DHS warns of fake help-desk scams
- By Mark Rockwell
- Apr 02, 2014
A federal employee fell for a fake help-desk cyberattack scheme in January, and the Department of Homeland Security warned that more such attacks could be on the way as the end of Microsoft support for its Windows XP operating system approaches.
According to a March 11 unclassified/for official use only memo prepared by the DHS Office of Intelligence and Analysis and the FBI, an employee working from home on Jan. 14 using a virtual private network called a fake computer help line number. That call enabled the bogus help desk to gain access to the computer's hard drive, said the memo.
The memo, posted on the Public Intelligence open source website on April 1, did not name the agency the employee worked for, but said the incident is under investigation for possible malware implantation or backdoor access to the government-owned computer.
The memo went on to warn that with the looming expiration of Microsoft's support and security updates for Windows XP on April 8, cyber criminals could see an opportunity to dial up the volume on fake emails and cold calls in a new round of help desk cons targeting XP users.
It didn't specify whether the government computer involved in the January incident used XP, but federal agencies have been moving for years to get rid of computers using the aging platform. According to analysts however, thousands of XP-based machines could be operating at government agencies around the globe after the deadline. The Wall Street Journal reported April 1 that cyberscurity firm Qualys estimated that more than 10 percent of computers used in government and corporations worldwide will still use the 12-year-old operating system after April 8.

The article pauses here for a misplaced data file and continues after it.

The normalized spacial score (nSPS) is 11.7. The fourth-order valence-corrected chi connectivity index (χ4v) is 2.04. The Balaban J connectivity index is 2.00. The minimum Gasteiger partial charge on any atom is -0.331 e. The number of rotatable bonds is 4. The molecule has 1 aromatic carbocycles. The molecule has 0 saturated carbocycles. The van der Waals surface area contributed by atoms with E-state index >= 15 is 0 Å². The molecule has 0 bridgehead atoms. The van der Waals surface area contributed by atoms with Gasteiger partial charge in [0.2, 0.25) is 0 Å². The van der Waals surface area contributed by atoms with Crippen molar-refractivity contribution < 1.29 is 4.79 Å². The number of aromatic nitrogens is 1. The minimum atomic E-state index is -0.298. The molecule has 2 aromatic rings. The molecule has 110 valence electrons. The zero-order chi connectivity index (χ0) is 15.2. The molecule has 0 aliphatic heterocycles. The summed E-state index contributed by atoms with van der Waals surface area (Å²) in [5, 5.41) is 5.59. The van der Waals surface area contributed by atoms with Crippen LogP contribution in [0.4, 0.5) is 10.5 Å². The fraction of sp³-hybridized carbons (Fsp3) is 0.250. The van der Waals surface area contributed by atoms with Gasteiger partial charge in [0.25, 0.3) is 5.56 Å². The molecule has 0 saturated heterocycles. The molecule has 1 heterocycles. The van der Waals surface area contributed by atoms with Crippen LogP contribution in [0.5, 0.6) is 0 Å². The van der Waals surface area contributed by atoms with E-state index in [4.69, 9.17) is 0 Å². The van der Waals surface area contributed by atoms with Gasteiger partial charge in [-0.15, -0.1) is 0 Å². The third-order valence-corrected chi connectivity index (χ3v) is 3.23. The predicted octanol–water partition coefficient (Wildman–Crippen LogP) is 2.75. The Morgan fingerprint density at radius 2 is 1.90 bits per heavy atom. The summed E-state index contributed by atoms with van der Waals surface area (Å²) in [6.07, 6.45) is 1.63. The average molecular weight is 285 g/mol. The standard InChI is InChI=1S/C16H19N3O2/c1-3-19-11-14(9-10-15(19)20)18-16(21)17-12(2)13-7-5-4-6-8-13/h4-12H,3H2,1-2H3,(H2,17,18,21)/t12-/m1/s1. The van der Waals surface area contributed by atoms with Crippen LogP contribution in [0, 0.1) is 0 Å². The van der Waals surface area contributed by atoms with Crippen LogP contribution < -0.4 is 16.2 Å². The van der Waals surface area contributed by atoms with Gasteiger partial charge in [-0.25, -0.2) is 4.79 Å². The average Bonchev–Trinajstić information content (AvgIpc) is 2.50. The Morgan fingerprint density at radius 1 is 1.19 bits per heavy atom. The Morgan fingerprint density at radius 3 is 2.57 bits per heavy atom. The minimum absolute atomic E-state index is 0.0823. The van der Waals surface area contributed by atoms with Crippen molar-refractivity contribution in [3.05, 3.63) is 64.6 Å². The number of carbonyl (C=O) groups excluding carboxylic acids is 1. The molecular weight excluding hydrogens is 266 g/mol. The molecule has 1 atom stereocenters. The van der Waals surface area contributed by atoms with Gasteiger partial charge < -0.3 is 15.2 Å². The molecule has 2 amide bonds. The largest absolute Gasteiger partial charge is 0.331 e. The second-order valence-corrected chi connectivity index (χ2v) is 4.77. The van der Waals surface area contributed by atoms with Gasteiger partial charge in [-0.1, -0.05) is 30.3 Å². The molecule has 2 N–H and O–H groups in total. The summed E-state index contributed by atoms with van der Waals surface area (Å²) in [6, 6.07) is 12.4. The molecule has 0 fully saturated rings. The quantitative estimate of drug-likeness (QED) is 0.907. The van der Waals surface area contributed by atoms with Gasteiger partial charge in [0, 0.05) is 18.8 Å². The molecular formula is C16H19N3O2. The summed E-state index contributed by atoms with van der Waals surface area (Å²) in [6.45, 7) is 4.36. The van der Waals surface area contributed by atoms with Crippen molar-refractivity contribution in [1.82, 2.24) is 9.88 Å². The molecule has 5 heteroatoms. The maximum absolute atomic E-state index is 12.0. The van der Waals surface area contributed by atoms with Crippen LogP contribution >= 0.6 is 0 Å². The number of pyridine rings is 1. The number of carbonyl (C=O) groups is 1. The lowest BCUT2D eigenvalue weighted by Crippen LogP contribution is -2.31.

In its memo, DHS detailed how the fake help desk scam works.
The ploy usually begins with an email or a cold call with the contact representing themselves as a help desk employee from a legitimate software or hardware vendor. The bogus representative tries to convince victims that their computers are malfunctioning, sometimes using a computer log that shows a lot of mostly harmless or low level errors. They then convince the victim to download software or let the "technician" remotely access their machines.
Mark Rockwell is a staff writer covering acquisition, procurement and homeland security. Contact him at email@example.com or follow him on Twitter at @MRockwell4.